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September 18, 2015
In the Company of Heroes

An air transport helicopter carries water to a fire hotspot

Yesterday morning (while we were still packing), the town of Angels Camp farther south in Calaveras held an impromptu celebration. As firefighters drove to their destinations, people lined the streets with signs and banners just to say “Thank You.”

Gail was disappointed that we were not there to join in the celebration. We owe an unmeasurable debt of gratitude to the dozens and hundreds and thousands of firefighters who risked their lives to give us a happy ending after the Butte Fire.

Thursday morning in Angels Camp
(Source: thepinetree.neet)

Coming up here, we assumed that the fire was done with our area and the firefighters had moved on. We were wrong. First, as we have mentioned in a previous letter, there are still a number of hot spots smoldering around our property and nearby lands. Second, we were surprised this morning when a fire engine pulled up at the bottom of our hill.

It turns out that Cal Fire is still very active in our area, and even on our property. A crew is using our property as a staging area to look for and deal with hot spots in the area. Throughout the day, we were treated to fire fighters walking all over our property. Planes and helicopters flew overhead. Gus, the regional supervisor, came to oversee things. And a group of inmate fire fighters from the California Department of Corrections and Rehabilitation helped clear fallen trees and debris.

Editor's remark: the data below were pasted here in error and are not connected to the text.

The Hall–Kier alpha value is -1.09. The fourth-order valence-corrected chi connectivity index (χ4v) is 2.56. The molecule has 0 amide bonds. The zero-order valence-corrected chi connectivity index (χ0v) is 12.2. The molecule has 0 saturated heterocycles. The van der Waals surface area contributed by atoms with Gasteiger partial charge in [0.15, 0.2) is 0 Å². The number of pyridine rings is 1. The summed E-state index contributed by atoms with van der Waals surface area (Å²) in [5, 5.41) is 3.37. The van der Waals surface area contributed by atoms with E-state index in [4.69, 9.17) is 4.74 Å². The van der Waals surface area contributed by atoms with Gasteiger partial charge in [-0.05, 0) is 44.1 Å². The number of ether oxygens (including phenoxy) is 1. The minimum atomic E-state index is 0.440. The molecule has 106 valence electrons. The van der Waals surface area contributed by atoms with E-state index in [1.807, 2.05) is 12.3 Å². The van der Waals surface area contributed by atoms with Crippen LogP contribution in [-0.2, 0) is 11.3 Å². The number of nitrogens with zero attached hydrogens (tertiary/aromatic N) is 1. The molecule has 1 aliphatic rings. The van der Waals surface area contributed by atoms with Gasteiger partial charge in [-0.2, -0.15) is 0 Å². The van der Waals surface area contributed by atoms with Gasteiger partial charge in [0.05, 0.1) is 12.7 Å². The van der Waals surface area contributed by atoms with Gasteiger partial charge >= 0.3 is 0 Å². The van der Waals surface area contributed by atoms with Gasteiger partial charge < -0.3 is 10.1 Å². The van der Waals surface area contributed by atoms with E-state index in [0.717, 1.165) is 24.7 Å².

Gail points out a hot spot to the firefighters

On the southwest knoll, where we used to have a shed (the remains are in the background)

The Cal Fire supervisor’s truck and the crew’s fire engine on the northern (trampoline) knoll

Inmates from the California Department of Corrections (in orange) earn $2 per day for working on wildfires. Their sentence is also reduced two days for every day worked.

One fellow graciously offered to go and extinguish a hot spot we had discovered, even though it would mean hiking quite a distance, then going up a steep hill with a heavy backpack. He was sympathetic to our fears; he showed us pictures of the home he himself was building up north in Paradise. (He also reassured us that all of our pink Borate flame retardant is water soluble, and will wash off when it rains.)

We are so happy that we have the opportunity to thank just a few of these brave people for all of their hard work. Everyone has been unbelievably kind. They have refused all offers of hospitality, and are embarrassed when we try to take their pictures.

But they deserve to be recognized. They are superheroes.

Gail with John, Brandon, Garrett and Daniel (but not necessarily in that order – they rearranged themselves for this photo after we learned their names!)


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